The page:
Editor’s Note

New semesters bring new adventures and challenges from which we learn and move through. As I moved into the Editor-in-Chief position, after Erica Quinones announced her departure from WCR to concentrate on guiding The Elm, I knew I was entering a place where excellence was a daily mantra.  I now begin a new journey to…

Faculty in Focus

Dr. Rachel Rodriguez, New Director of the Writing Center Director of the Writing Center Dr. Rachel Rodriguez is delighted to be able to provide guidance to Washington College students interested in developing their academic writing skills. Dr. Rodriguez oversees a team of peer writing consultants. The consultants “have one-on-one, hour-long writing tutorials with students in…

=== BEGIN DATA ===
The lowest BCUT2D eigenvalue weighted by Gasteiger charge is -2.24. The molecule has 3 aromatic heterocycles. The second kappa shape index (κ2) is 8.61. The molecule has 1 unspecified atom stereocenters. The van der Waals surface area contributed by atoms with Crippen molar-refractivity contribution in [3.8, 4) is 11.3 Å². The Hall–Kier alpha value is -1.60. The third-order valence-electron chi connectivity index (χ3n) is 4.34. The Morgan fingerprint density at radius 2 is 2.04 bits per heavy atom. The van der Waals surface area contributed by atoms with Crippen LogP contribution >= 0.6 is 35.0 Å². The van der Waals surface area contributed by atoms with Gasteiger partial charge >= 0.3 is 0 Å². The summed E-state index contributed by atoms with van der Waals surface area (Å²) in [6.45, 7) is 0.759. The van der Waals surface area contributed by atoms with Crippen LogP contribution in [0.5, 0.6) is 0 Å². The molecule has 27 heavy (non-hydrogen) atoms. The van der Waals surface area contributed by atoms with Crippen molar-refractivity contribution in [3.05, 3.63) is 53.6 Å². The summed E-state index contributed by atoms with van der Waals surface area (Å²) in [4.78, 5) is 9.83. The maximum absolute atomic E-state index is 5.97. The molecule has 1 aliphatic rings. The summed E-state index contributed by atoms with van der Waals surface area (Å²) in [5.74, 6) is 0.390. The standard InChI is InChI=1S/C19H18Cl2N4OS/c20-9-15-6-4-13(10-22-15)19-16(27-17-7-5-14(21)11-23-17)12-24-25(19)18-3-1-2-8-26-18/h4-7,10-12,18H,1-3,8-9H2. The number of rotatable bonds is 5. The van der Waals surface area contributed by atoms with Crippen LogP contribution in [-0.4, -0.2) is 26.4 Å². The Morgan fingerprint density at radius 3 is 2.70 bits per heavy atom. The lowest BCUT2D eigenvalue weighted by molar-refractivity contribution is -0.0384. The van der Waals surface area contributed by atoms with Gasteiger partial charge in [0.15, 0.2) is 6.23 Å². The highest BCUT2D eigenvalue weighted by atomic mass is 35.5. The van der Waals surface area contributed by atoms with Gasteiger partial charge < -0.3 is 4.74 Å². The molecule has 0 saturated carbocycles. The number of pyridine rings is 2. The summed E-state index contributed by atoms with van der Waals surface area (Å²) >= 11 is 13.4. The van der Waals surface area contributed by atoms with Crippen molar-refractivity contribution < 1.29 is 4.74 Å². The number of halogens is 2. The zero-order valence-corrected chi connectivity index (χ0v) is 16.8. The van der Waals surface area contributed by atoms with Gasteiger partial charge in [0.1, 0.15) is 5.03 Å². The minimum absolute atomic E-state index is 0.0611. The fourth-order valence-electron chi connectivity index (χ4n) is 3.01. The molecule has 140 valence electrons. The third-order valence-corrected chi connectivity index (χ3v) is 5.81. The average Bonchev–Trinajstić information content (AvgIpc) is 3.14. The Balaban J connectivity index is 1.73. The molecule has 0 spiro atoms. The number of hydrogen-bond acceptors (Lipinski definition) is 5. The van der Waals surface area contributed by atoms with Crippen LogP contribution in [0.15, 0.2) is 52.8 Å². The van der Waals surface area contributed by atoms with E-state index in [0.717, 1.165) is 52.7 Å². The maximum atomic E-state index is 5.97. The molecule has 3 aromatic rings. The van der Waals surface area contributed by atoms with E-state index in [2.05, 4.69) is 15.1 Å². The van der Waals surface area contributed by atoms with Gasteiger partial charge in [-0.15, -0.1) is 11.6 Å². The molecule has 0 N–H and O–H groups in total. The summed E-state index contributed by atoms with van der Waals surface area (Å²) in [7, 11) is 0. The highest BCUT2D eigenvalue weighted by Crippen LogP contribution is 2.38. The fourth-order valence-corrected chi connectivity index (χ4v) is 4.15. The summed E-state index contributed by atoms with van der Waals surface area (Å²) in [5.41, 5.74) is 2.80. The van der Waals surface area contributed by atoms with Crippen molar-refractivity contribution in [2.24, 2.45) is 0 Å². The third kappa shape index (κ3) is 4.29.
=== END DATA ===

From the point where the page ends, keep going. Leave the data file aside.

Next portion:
Zentangle

By Morgan Carlson ’25 Artist Statement: This work is a mushroom themed Zentangle made with fine pen. I created this Zentangle through a meditative reflection on my connection to mushrooms. The following was created for Environmental Art course (ART 241).

The Figure and the Liminal

By: Vee Sharp ’24 English and Art majors with Art History concentration and Creative Writing minor The following was written for History of Western Art (ART 200). The body, though the vehicle through which humans explore the world, is also one of the most constricted objects in Western culture. It is defined through a binary…

The Beginning of the End: Possibilities of the Posthuman in Frankenstein

By: Erica Quinones ’22 English and German Studies majors, Political Science and European Studies minors Abstract: This essay will explore Frankenstein as the stillbirth of a posthuman society, revealing insights into the social norms that Mary Shelley uses to define “human” and the structures therein. These insights arise by reading the Creature in Tandem with…